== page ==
Metal Casting, Part 3

Watching an aluminium intake manifold being poured

by Julian Edgar

Click on pics to view larger images

At a glance...

  • Last in a 3-part series
  • Seeing the aluminium poured...
  • ...and then the sand mould broken open
  • Cleaning-up the casting
This article was first published in 2008.

Last week in Metal Casting, Part 2 we saw how a sand mould for an aftermarket inlet manifold was formed. Now it’s time to watch the pouring of the aluminium and then see the results. As with the previous parts in this series, the work was being done at the Matilda Foundry in Maryborough, Queensland. The casting is a Funnelweb 2V 351 Ford V8 inlet manifold by Parker Racing.

The aluminium is melted down from ingots. The aluminium most often used by this foundry for sand casting is AA601 (US standard 351). This material can be heat treated and machines well.

The ingots are melted in either a gas furnace (pictured) or an electric furnace. A layer of oxide floats on top; it insulates and keeps the air from the molten alloy.

The temperature of the molten alloy is directly measured with a thermocouple. It needs to be at about 710 degrees C.

What look like oversize soup ladles are used to transfer the molten alloy from the furnace to the mould. With a casting of this size, two pourers are used; they time their pour with a countdown so that both mould runners are filled simultaneously.

Ceramic filters have previously been placed in the runners, preventing any impurities from passing into the casting. The filters also reduce the inclusions of air causing the formation of aluminium oxides.

The mould is filled to the top of the risers and runners, the molten material actually forming an inverted meniscus at the surface. A special powder called Feedex is then placed over the exposed aluminium; this keeps it from the air and also...

...as it burns, keeps the riser material from freezing before the casting has solidified. (This allows the riser to feed material to the shrinking casting.)

The casting is left to cool and then fork-lifted to an area where the sand mould can be broken off. The sand has become very hard and is removed with a hammer...

..and pneumatic chisel. Note the sand falling out of the space between the intake manifold runners.

The bare casting is given a quick onceover with a sandblaster, primarily to remove the casting sand that would otherwise damage the...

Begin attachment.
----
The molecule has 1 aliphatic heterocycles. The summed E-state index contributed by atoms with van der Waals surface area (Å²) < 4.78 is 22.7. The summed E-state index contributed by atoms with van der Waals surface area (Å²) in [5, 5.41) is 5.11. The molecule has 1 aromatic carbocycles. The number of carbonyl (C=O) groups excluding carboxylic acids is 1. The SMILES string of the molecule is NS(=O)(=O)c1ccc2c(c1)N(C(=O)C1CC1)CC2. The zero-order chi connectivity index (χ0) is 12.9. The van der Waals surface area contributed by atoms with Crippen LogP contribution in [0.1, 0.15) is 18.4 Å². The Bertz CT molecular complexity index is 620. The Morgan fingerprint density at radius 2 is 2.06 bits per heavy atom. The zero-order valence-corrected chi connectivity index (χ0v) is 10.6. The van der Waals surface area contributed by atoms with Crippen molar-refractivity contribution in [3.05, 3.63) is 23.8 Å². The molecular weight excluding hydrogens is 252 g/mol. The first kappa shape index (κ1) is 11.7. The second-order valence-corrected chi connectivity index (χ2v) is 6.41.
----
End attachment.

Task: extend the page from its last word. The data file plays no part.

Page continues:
...bandsaw that is used to cut off the risers and runners. This material is remelted in the furnace.

A die grinder is then used to remove the casting flash – the thin edges of metal that show the parting line of the sand mould.

The foundry’s work with the casting is then finished – the casting is ready to go to the machine shop to be faced and have holes drilled.

Die Casting

In this series we’ve covered sand casting – as its name suggests, castings made with sand moulds. But another type of casting - called die casting - is often used, especially of small parts required to be made in large numbers. Die casting uses a two-part steel die.

Gravity die casting uses a similar approach to sand casting in that the molten metal is simply poured into the die. Pressure die casting injects the metal under pressure.

Die casting can achieve a better surface finish (the molten metal is in contact with a smooth steel surface, rather than sand), can be dimensionally more accurate, and yields little flash. Because of its cooling contact with the metal die, small die castings can be removed only minutes after being poured. The dies are configured with rollers, levers and hinges, allowing the die to be opened, the solidified casting to be pushed out and then the die again closed, ready for another pour.

Matilda Foundry does some gravity die casting, usually in EA401 aluminium.

Examples are this boat anchor (shown with its mould)...

...and this fitting (formed in two parts) that is used to support the roof handrail in trains.

Conclusion

As has been seen from this series, developing the pattern for (say) a new intake manifold isn’t the sort of thing that you whip up overnight, get the sand mould made the next day and then have the finished casting back at your house a day later!

However, knowing exactly how castings are produced in small quantities opens up a range of possibilities that may never before have occurred.

Thanks to Matilda Foundry for their major help in preparing this series.

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